I had but one sentinel. It was clear.
Then, my surgeon told me that when she “got in there, there was a nasty 3-inch ball” that she didn’t know if it was all cancer, or what, so she had taken the whole wad with margins, and in the center, was a small grape-sized cancer, with “fingers” that reached within mere centimeters to escaping the mass of tissue, which, she said, was scar tissue.
My body had been encasing my cancer with scar tissue all that time, to prevent it from spreading.
After what seemed an interminably long wait for the report (due to having my surgery 3 days before Christmas), I got the call that they had gotten it all. I would need radiation, but no chemo.
Before I had my surgery, I had conferred with different doctors I would be seeing along the path, including a radiation oncologist, who had, to my taste, a very dismissive and unsympathetic manner, so when I called the group to make an appointment to consult about my radiation in several weeks, I requested another doctor.
In the meantime, I did research online about radiation choices and decided I would like, if possible, to get the mammosite implant, or brachytherapy, an application that was relatively new and involved implanting a balloon into the vacated tumor site, pumping it up with saline solution, and then going in twice a day for five days for high-dosage radiation to be administered to the specific site of the tumor and its surrounding area, as opposed to the tried and true external beam radiation. It did have a lot of criteria to meet to qualify for that procedure, however, so I wasn’t sure I could get it. I kept reading the name of the doctor who rejuvenated an idea of a Dr. Geoffrey Keynes of 1920’s London, fifty years later in New Orleans, a Dr. Kuske, who currently resided in Chicago. (History of Brachytherapy Link) I printed up a list of questions and references, and headed for my consultation, six weeks following surgery.
A man with a kindly face in doctor’s jacket, walked into the examining room, hand outstretched. “I want to thank you for choosing me for your radiation oncologist,” he said. “Dr. Walker told me you are one of the funniest people she ever met, that you had the whole O.R. laughing until you went under. I can’t tell you how vital that is to the healing process!”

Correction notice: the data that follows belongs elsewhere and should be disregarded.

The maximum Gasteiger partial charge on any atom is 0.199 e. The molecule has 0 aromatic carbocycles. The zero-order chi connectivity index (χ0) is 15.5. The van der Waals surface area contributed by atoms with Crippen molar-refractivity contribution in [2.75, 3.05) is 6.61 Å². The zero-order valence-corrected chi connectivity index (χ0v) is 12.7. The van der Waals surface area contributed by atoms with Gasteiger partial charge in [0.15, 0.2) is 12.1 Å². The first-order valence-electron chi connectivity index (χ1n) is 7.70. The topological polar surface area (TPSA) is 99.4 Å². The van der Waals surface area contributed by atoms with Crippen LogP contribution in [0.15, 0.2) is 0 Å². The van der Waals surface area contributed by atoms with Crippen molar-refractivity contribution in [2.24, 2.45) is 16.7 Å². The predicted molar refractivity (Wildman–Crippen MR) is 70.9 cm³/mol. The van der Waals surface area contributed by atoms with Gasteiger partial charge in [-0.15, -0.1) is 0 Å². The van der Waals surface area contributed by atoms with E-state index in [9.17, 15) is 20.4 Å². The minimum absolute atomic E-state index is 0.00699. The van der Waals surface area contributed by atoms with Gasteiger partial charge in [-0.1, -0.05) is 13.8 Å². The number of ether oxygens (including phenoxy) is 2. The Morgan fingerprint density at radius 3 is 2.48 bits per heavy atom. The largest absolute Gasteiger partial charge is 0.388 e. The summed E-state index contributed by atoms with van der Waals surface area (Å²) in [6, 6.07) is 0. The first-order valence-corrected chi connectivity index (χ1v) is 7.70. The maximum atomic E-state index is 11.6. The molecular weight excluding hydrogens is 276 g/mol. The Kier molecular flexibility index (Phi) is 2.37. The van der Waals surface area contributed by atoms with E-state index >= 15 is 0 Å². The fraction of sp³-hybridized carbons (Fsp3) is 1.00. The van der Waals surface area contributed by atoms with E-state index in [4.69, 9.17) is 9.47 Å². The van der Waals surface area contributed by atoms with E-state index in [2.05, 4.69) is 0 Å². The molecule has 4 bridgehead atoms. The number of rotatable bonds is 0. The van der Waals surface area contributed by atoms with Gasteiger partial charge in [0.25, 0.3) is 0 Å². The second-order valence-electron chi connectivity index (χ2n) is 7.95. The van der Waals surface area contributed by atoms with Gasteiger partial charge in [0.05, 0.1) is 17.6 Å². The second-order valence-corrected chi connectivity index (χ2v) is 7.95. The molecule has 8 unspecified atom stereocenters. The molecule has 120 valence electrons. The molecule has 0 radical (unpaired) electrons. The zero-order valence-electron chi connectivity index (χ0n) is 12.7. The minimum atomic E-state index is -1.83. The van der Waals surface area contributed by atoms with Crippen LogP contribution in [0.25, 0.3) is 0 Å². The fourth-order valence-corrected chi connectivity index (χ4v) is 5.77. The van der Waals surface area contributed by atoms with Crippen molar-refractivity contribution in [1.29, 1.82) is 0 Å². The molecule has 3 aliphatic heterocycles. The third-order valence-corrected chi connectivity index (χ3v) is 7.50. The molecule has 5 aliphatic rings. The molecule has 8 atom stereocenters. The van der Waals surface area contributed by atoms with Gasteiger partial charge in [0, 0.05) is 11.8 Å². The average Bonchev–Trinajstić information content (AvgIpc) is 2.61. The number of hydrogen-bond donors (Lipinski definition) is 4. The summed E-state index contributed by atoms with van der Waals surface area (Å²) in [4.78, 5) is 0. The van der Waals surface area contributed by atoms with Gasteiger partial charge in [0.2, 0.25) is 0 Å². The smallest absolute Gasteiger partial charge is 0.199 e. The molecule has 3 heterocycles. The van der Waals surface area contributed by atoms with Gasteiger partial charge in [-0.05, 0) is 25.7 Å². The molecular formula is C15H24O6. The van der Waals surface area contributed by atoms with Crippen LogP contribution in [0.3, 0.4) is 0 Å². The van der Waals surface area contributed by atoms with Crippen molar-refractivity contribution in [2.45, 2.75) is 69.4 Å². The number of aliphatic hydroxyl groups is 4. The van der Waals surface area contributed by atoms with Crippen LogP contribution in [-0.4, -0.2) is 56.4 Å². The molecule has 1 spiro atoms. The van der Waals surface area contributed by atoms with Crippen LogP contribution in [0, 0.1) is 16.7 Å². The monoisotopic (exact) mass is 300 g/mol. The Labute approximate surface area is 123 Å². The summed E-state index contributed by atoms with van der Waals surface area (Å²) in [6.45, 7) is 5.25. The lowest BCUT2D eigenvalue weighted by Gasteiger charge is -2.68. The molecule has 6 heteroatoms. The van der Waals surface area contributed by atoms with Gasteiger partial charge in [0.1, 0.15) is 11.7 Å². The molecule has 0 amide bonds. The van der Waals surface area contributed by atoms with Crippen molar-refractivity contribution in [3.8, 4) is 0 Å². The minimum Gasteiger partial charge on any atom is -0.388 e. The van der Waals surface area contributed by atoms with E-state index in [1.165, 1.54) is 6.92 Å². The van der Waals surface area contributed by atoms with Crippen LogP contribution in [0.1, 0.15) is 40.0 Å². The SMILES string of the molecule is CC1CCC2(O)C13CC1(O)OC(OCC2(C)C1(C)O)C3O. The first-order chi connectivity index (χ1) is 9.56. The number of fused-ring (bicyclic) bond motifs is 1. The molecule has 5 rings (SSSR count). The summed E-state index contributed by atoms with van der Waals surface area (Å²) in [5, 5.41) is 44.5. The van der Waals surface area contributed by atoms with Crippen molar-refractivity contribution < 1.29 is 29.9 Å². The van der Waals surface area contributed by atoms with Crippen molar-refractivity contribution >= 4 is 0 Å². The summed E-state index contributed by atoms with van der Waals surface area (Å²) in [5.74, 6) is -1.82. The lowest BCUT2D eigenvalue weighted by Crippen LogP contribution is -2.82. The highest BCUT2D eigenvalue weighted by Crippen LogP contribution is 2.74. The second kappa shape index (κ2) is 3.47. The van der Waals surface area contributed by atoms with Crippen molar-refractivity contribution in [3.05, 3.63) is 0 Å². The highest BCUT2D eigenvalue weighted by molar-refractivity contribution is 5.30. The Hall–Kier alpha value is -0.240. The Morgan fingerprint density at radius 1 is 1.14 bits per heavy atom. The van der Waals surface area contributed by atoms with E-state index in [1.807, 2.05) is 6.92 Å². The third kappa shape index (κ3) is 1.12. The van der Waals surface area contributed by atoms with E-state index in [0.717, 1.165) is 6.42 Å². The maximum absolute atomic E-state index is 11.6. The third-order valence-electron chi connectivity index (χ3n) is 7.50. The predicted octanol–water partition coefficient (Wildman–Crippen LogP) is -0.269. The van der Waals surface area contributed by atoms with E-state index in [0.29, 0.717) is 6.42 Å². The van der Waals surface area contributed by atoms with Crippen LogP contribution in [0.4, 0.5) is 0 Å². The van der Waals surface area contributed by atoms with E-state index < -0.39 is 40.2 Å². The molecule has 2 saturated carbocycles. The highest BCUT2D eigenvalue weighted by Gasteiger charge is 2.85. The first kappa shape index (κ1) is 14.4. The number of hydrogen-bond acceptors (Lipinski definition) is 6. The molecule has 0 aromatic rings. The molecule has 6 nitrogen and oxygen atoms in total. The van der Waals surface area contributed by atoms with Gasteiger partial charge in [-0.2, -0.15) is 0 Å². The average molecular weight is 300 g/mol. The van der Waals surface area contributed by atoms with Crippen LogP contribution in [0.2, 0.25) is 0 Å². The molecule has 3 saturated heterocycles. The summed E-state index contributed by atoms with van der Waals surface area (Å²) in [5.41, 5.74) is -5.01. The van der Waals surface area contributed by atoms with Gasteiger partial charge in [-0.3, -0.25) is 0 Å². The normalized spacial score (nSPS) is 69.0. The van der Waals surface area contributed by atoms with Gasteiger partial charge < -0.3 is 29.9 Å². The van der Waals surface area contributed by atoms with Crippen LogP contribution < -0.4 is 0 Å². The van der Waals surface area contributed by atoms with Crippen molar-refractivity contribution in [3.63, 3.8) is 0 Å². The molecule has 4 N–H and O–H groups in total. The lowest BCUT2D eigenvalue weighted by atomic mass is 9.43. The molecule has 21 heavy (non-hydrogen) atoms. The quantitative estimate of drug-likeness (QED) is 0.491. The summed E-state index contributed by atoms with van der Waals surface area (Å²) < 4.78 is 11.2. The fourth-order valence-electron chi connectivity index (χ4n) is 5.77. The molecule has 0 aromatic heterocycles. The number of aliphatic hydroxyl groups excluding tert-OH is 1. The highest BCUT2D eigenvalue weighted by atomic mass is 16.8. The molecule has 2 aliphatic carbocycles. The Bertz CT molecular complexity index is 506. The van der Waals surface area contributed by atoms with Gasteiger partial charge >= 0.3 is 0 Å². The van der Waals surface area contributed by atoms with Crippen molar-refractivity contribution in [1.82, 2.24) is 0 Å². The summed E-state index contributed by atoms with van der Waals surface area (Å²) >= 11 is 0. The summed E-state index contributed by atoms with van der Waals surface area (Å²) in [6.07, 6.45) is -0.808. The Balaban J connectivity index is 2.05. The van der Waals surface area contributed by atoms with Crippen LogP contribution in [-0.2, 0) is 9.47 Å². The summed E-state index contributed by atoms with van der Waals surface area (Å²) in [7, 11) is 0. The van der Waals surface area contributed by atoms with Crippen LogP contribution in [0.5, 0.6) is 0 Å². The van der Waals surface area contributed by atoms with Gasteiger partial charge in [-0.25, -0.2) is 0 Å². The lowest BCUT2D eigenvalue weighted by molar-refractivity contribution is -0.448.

I shook his hand, and said, “Thank you…..but you have me at a disadvantage here! I don’t know your name yet!” He laughed and apologized, “Oh, I’m sorry. I’m Dr. Kuske.” I looked down at my papers and said; “Are you related to the guy who invented the mammosite implant?” He smiled, “That’s me. I just moved here 2 months ago.” Were he still in Chicago practicing, I would have had to wait six months for a consultation, negating any chance of getting the treatment, as I needed to start immediately. He warned me in advance that he didn’t think I would be able to qualify, since the tumor was close to the skin and the radiation would burn my skin from the inside-out. So he did the ultrasound to see. As he was looking at the screen, he exclaimed to the attending nurse, “My goodness, have you ever seen anything like this?” (I love how they forget the patient is there!) She responded that it was amazing. I said then, “Patient here! Worried patient present and listening!” Dr. Kuske apologized, saying, “I’m sorry, do you notice anything about this area?” I was looking at a huge black egg-shaped cavern, and responded, “Other than it’s the size of Cleveland?” He laughed and said, “No. That it is smooth and with perfect edges. Dr. Walker must be the best surgeon ever. It looks as though there is already an implant inside!”
It was, he said, “Textbook picture-perfect for a mammosite implant.”
There were countless miracles following, but you get the idea..
During my 8 days there, I learned so much about myself and peace and gratitude in, and for my life. I learned how to center myself in each moment, to exist there, nowhere else, through assimilating our daily silent meditations and spiritual yoga. (I will tell you about this at the end). I was relentless in baring myself to the core level and letting my spirit come through, overriding my ego. I met wonderful people. Ate wonderful food. And, no, I did not – to my surprise and shock- miss my phone, computer, TV or constant communication. I found a quiet confidence, serenity, and wholeness that I didn’t realize I had been missing.
When we are constantly seeking extraneous measures to fulfill our emotional needs, we are stifling our very souls, which are being muted by our living in our egos (brains).